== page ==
With beads of perspiration running down his face, 18-year-old Harmeet Desai returns from a straight game loss to a higher-ranked Chinese opponent in the team event at the 17th Asian Junior Table Tennis Championships at Thyagaraj Stadium in Delhi. Having beckoned fellow paddler and friend Soumyajit Ghosh, 18, to a lower row in the spectators’ section, he proceeds to slump into a seat.
Desai fixes his gaze at a match in progress, and on being probed on his loss, quite unexpectedly breaks into a smile. “The Chinese are way beyond most of the current table tennis (TT) playing countries,” Desai says. “Everything from their system, the secrecy and mettle of their training to the quality of the players they produce—everything is unparalleled.” Ghosh nods in agreement.
Future perfect: Harmeet Desai (left) wants to represent India in the 2016 Olympics; and Soumyajit Ghosh hopes to become one of the world’s top 50 table tennis players. Photograph by: Priyanka Parashar/Mint
“At best, we can compare the efficacy of our training techniques with those practised in Sweden and other European countries,” continues Desai. The two attended a camp in Sweden organized by the International Table Tennis Federation immediately preceding the World Junior Championships held in December. “No one seems to know what goes on in the Chinese training sessions. They are several steps ahead of everyone else,” he says in a tone that is almost reverent.
At this juncture Ghosh, who is usually more vocal during his matches—prancing around the table and punching the air after clinching crucial points—dissipates the atmosphere of high praise for the Chinese with a few words of admiration for Jan-Ove Waldner of Sweden. “He is my favourite player of all time, not least because he was one of the few players who stood up to the Chinese domination of the sport.”
Desai is a fan of China’s Zhang Jike, the current world champion.
Born a few months apart, Desai and Ghosh— fast friends off the TT table and competitors across it—can be seen preparing to wrest the baton from players like Sharath Kamal, the current national champion. Ghosh won a bronze at the World Junior Table Tennis Championships in the mixed doubles event at Bratislava, Slovakia, in December. Desai notched up his first major international junior pro tour win when he triumphed at the Austrian Open 2011—he trounced Ghosh in the final.
The first time Desai and Ghosh faced each other was at the National Ranking Table Tennis Championships in Vadodara, Gujarat. They were 10 at the time. It was Ghosh who beat Desai then, without expending much energy. “He is good when receiving the serve, and I am always trying to learn to block as well as him,” remarks Desai.
Ghosh waxes eloquent about Desai’s serve and fluid backhand—both of which were on display when he came out trumps against a top 10 Chinese Taipei paddler in the deciding rubber in the quarter-finals of the team event in the Asian junior championships, held between 20-24 July. “He played a brilliant game with resilience. It was an important match and he handled the pressure expertly,” says Ghosh. He then turns introspective, touching upon a match he veritably gifted to a Taipei player even after winning the first two games. “I have this bad habit of losing matches after having played almost flawlessly to gain the initial advantage. It has cost me a lot of matches.” Desai nods in agreement.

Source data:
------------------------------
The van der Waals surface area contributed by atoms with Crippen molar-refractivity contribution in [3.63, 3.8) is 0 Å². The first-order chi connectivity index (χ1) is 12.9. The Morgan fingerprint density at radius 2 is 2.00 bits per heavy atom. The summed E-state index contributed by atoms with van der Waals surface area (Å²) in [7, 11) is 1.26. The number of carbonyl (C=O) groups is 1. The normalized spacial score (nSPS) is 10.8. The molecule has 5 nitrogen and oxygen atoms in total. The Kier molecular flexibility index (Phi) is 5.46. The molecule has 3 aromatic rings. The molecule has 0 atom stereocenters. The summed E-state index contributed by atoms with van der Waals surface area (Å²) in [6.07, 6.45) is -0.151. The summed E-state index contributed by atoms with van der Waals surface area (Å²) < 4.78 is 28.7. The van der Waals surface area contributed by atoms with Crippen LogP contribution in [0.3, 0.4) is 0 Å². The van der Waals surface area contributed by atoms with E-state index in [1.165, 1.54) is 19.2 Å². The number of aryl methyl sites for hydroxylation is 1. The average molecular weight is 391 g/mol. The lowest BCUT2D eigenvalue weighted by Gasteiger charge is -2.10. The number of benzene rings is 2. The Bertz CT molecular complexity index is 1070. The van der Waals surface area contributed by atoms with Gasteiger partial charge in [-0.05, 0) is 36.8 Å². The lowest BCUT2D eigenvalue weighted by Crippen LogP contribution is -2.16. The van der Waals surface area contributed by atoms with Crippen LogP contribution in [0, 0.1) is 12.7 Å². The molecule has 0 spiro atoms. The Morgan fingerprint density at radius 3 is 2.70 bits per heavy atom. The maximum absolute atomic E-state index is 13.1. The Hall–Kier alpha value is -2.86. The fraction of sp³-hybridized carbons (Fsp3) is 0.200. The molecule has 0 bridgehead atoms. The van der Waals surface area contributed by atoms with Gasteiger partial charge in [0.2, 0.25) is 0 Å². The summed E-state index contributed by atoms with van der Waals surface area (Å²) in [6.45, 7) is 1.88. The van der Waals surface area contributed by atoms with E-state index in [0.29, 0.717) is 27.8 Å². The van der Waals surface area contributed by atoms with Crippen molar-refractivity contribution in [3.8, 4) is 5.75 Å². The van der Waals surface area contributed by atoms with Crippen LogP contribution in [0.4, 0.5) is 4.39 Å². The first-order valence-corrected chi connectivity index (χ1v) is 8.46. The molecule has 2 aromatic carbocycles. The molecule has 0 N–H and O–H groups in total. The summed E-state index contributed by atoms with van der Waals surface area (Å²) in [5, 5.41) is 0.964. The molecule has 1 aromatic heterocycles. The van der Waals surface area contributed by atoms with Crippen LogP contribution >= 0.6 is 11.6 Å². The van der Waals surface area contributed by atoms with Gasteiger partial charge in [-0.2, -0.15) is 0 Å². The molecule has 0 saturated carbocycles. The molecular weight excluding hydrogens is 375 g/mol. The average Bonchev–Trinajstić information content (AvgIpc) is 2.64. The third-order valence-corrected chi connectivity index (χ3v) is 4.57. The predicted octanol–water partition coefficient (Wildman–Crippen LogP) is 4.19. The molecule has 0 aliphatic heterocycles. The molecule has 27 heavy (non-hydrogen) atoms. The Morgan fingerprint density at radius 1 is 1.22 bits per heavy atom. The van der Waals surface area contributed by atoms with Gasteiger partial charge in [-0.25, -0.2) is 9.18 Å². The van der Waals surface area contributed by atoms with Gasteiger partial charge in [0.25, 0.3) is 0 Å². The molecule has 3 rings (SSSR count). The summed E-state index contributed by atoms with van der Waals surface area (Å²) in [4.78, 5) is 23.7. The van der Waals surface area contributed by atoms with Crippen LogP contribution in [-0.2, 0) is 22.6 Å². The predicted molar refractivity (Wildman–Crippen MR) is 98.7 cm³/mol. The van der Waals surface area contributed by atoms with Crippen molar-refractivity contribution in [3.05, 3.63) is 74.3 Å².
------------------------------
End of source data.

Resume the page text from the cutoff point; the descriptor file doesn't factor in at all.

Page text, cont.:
Ghosh was nudged into the game by his father at a club in Siliguri, West Bengal, at the age of 5. In Desai’s case, it was his stubbornness and willingness to play that led his father to let him knock around at the TT table they had acquired when he was 6. Within one year, Desai had enrolled at the Petroleum Sports Promotion Board in his home-town of Surat, Gujarat, where he played for a year.
Even before the boys had turned 8, their parents’ support had them on their way to becoming professional paddlers. Ghosh had already pocketed two consecutive under-10 district titles and one at the state level by 2001. That year also witnessed Desai winning the national ranking under-10 tournament.
This year finds them in college—both studying commerce—after the rigours of balancing school education with playing the sport professionally. Ghosh says he just about managed to study for a month for the senior secondary board examinations. Desai has a similar tale. “Although I have been able to balance studies and sport, the class XII examinations gave me a difficult time. I had to finish the entire course in less than 20 days,” he says.
Playing more tournaments means more exposure, more chances of playing quality opposition, and opportunities to improve their ranking (Ghosh is currently the No. 24 junior player in the world and Desai is ranked 36).
“The corporates are not interested in table tennis,” rues Desai. “But there has been a revival of interest in the sport with the appearance of Sharath Kamal. We are hopeful.” He proceeds to talk about many young, talented players who gave up the sport for various reasons. “But we are not going anywhere anytime soon,” says Ghosh. “We love this game and have a lot to achieve.” This time around, both of them nod, their gaze wandering across the playing tables.
“The 2016 Olympics, that’s where I see myself representing my country. And, hopefully, winning a medal,” says Desai. A few months away from turning senior players, the two are aiming high. “It is the top 50 for me,” adds Ghosh.
“Man, those Japanese are going to be massacred by the Chinese in the final,” Desai chuckles as he prepares to leave. With a swift nod, Ghosh follows Desai to where the rest of the team is seated.